Jun 22, 2022April Johnson — Making A Difference At Every Stop
As an athletic trainer, April Johnson has been all over the country, but she feels most at home when helping others be healthy and safe.
“My philosophy has always been to find a place that brings you joy, and make a difference,” said Johnson, currently the certified athletic trainer at Sunnyside High School in Fresno, CA.
Whether it be at the college level, a clinical setting, or the high school level in New Jersey, North Carolina, or California, Johnson’s life philosophy has helped guide student-athletes to make healthy life decisions for the last 15 years.
But it was her most recent work at Sunnyside that set Johnson apart from the more than 180 nominees for Training & Conditioning’s Most Valuable High School Athletic Trainer of the Year award.
Hired during the middle of the COVID-19 pandemic in December 2020, Johnson quickly made an impact on the Wildcats community.
“It’s all about making adjustments,” Johnson said. “Ultimately, it’s about making the best environment possible for the students, because they were affected the most. What can I do to make this a fun, welcoming, and safe environment for them because they were going through a lot.”
She rose to the occasion during the ‘COVID season,’ where all 22 athletic teams — and roughly 700 student-athletes — competed at the same time while holding up her crossover training and the singular needs of the coaches, staff, and student-athletes. Johnson was responsible for all the COVID-19 protocols and the contact tracing, volunteering every morning to test student-athletes to be able to participate in the 2021 winter and spring sports seasons.
“April goes above and beyond in every aspect of her job and is available to assist when needed,” said Sue Farmer, Sunnyside’s athletic director. “I have been an athletic director, a trainer, and a coach for over 30 years, and I have never seen an athletic trainer more committed to his or her job and the people they work with. I can count on her to not only do her job but to do an exceptional job.”
Lightning rarely occurs in central California. So, the need for a lightning policy in place for schools must be pretty low on the to-do list for athletic directors. But in that rare instance that it does occur, what do you do?
Johnson was faced with that same situation at Sunnyside. When the next steps were in doubt, she relied on her experiences in New Jersey and North Carolina to halt the game and enact the 30-minute rule while guiding the teams to a safe place.
When asked how she knew what to do so quickly she replied, “I’m from the east coast. This happens weekly!”
“If I can take my experiences from other states and apply them here — even in the little things like a lightning policy — then I’m doing my job,” she added.
That desire to share her knowledge of the craft extends beyond Sunnyside High School and into the greater Fresno Unified High School district. There she brings new information and ideas to six other athletic trainers to update and improve their policies and practices. Johnson and that team have been responsible for the implementation of a new emergency action plan, improving communication between nurses and CAT teams to ensure student-athletes safely return from concussions, and improving the air quality policy.
Beyond that Johnson continues to advocate for athletic training licensure legislation in the state and make further safety improvements to move California up from the 51st position in the Korey Stringer Institute’s 2022 State High School Sports Safety Ratings.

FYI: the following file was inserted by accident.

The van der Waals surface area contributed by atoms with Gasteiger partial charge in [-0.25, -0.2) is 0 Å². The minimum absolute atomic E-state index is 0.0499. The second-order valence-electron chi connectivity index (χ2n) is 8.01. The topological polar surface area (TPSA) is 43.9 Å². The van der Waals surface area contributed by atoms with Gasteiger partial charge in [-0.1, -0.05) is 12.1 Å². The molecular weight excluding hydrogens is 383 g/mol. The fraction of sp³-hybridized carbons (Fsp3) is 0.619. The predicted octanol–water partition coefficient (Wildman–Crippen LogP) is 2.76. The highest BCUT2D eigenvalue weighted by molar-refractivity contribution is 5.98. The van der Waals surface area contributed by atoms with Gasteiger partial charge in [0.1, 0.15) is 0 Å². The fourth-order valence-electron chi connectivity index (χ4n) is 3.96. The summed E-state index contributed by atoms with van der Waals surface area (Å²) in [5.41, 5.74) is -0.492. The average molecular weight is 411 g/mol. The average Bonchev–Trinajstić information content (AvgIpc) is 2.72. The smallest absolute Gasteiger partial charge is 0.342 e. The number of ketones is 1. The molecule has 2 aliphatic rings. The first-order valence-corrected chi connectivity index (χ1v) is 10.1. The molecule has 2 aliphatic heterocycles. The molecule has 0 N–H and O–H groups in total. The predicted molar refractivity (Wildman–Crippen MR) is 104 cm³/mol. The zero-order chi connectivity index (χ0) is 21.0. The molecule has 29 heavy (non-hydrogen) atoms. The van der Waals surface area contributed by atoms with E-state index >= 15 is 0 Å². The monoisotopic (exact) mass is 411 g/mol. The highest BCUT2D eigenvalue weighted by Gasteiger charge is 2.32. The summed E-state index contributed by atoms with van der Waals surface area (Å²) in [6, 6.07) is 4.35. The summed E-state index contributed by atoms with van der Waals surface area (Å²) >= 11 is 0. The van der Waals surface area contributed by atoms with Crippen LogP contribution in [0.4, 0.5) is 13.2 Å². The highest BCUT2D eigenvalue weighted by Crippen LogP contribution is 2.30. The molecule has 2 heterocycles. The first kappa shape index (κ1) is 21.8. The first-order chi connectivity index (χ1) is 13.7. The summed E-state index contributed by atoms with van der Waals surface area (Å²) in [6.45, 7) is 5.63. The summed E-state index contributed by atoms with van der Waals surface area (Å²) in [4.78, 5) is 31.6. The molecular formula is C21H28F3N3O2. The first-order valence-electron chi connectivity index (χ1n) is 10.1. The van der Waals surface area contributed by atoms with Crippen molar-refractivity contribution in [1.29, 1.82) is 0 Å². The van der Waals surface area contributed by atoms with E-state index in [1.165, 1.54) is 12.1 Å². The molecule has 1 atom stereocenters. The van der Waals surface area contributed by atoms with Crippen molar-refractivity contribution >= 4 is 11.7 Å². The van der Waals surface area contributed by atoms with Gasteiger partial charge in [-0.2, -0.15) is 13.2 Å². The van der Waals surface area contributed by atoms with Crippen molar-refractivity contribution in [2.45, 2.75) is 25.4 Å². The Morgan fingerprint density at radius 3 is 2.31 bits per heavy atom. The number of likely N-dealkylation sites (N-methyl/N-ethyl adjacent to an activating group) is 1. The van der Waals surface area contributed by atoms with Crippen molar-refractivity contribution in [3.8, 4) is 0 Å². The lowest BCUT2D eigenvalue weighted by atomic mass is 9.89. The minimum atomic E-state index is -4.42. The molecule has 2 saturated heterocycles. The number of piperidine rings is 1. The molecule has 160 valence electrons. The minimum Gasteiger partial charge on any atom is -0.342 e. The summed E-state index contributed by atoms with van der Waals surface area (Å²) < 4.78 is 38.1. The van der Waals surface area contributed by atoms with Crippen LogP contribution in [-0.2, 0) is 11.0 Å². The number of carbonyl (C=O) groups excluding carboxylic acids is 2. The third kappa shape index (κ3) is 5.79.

“Licensure is the number one topic in California. It has been for years. We keep pushing and fighting for it,” Johnson said. “I had previously been in New Jersey and North Carolina, which were in the top five during my time. And to see those good policies and safety in place for the athletes and then come out here, let’s not just provide good sports, but safe sports.”
Pay It Forward
Though she was a swimmer and a track and field athlete in Michigan during her high school days, Johnson’s school never had an athletic trainer on staff. When she had injuries she went to the coaches or her parents for support. She found her passion for athletic training after being burnt out from playing sports but still wanting to be a part of the world. But it wasn’t until her graduate school training that she found her mentor in the industry.
“It’s imperative. Having someone to bounce ideas off, some to support you — obviously, in terms of references and resumes, but also having someone to talk about what’s going on in the field — and maybe someone who tells you you’re wrong sometimes,” Johnson said. “I still talk to her today.”
Now she makes herself available to those at Sunnyside and Fresno State who are aspiring to be in the athletic training field.
“One of the main reasons I stay at the high school level is to mentor the high school kids,” Johnson said. “That is extremely important to me. There is a mentorship and guidance you can provide that maybe the other levels are too old for. You can really change one’s perspective on things while maintaining the athletic training duties.”
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Farmer added, “The interns and students enjoy working with her so much, they stick around beyond their duty days as well. April is an amazing role model for these young folks.”
Her ability to connect with athletes was evident this spring when a few of her former student-athletes invited Johnson to watch their college graduation via Zoom.
Having worked in a variety of capacities within the athletic training industry, Johnson urges her young students to be equally open-minded when approaching their future careers as it can combat the burnout rate among athletic trainers.
“Get experience in as many athletic training areas as possible,” she said. “Athletic training is not just athletics. It spans far and wide.”